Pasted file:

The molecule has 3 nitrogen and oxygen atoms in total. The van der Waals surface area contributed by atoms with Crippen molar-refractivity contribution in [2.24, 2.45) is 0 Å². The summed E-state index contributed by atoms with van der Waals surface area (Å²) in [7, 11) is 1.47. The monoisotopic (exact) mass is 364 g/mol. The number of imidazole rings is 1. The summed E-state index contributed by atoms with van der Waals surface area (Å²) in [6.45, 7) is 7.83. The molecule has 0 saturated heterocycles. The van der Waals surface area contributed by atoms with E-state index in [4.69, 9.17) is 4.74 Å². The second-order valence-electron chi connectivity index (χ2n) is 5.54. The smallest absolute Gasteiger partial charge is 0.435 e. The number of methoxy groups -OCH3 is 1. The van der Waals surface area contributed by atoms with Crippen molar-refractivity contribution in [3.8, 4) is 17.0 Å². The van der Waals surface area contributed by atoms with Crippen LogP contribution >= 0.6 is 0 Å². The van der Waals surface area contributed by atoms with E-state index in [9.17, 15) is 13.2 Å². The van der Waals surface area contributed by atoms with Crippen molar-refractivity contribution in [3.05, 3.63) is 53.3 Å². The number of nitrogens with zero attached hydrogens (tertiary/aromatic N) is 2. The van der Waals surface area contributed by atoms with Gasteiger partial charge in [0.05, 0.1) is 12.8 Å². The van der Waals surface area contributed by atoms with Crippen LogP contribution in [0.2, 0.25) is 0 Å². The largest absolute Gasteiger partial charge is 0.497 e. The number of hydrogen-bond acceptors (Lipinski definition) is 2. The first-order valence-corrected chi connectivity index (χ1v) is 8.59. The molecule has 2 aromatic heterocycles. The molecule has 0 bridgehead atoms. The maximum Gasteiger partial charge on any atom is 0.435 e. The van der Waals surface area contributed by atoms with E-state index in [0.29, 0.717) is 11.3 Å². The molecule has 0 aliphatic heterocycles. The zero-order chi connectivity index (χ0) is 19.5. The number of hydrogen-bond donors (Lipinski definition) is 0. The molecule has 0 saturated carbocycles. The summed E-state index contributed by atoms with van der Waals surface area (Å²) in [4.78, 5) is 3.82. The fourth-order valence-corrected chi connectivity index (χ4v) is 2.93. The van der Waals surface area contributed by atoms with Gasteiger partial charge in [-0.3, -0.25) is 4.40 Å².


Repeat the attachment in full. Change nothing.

The molecule has 3 nitrogen and oxygen atoms in total. The van der Waals surface area contributed by atoms with Crippen molar-refractivity contribution in [2.24, 2.45) is 0 Å². The summed E-state index contributed by atoms with van der Waals surface area (Å²) in [7, 11) is 1.47. The monoisotopic (exact) mass is 364 g/mol. The number of imidazole rings is 1. The summed E-state index contributed by atoms with van der Waals surface area (Å²) in [6.45, 7) is 7.83. The molecule has 0 saturated heterocycles. The van der Waals surface area contributed by atoms with E-state index in [4.69, 9.17) is 4.74 Å². The second-order valence-electron chi connectivity index (χ2n) is 5.54. The smallest absolute Gasteiger partial charge is 0.435 e. The number of methoxy groups -OCH3 is 1. The van der Waals surface area contributed by atoms with Crippen molar-refractivity contribution in [3.8, 4) is 17.0 Å². The van der Waals surface area contributed by atoms with Crippen LogP contribution >= 0.6 is 0 Å². The van der Waals surface area contributed by atoms with E-state index in [9.17, 15) is 13.2 Å². The van der Waals surface area contributed by atoms with Crippen molar-refractivity contribution in [3.05, 3.63) is 53.3 Å². The number of nitrogens with zero attached hydrogens (tertiary/aromatic N) is 2. The van der Waals surface area contributed by atoms with Gasteiger partial charge in [0.05, 0.1) is 12.8 Å². The van der Waals surface area contributed by atoms with Crippen LogP contribution in [0.2, 0.25) is 0 Å². The largest absolute Gasteiger partial charge is 0.497 e. The number of hydrogen-bond acceptors (Lipinski definition) is 2. The first-order valence-corrected chi connectivity index (χ1v) is 8.59. The molecule has 2 aromatic heterocycles. The molecule has 0 bridgehead atoms. The maximum Gasteiger partial charge on any atom is 0.435 e. The van der Waals surface area contributed by atoms with E-state index in [0.29, 0.717) is 11.3 Å². The molecule has 0 aliphatic heterocycles. The zero-order chi connectivity index (χ0) is 19.5. The number of hydrogen-bond donors (Lipinski definition) is 0. The molecule has 0 saturated carbocycles. The summed E-state index contributed by atoms with van der Waals surface area (Å²) in [4.78, 5) is 3.82. The fourth-order valence-corrected chi connectivity index (χ4v) is 2.93. The van der Waals surface area contributed by atoms with Gasteiger partial charge in [-0.3, -0.25) is 4.40 Å².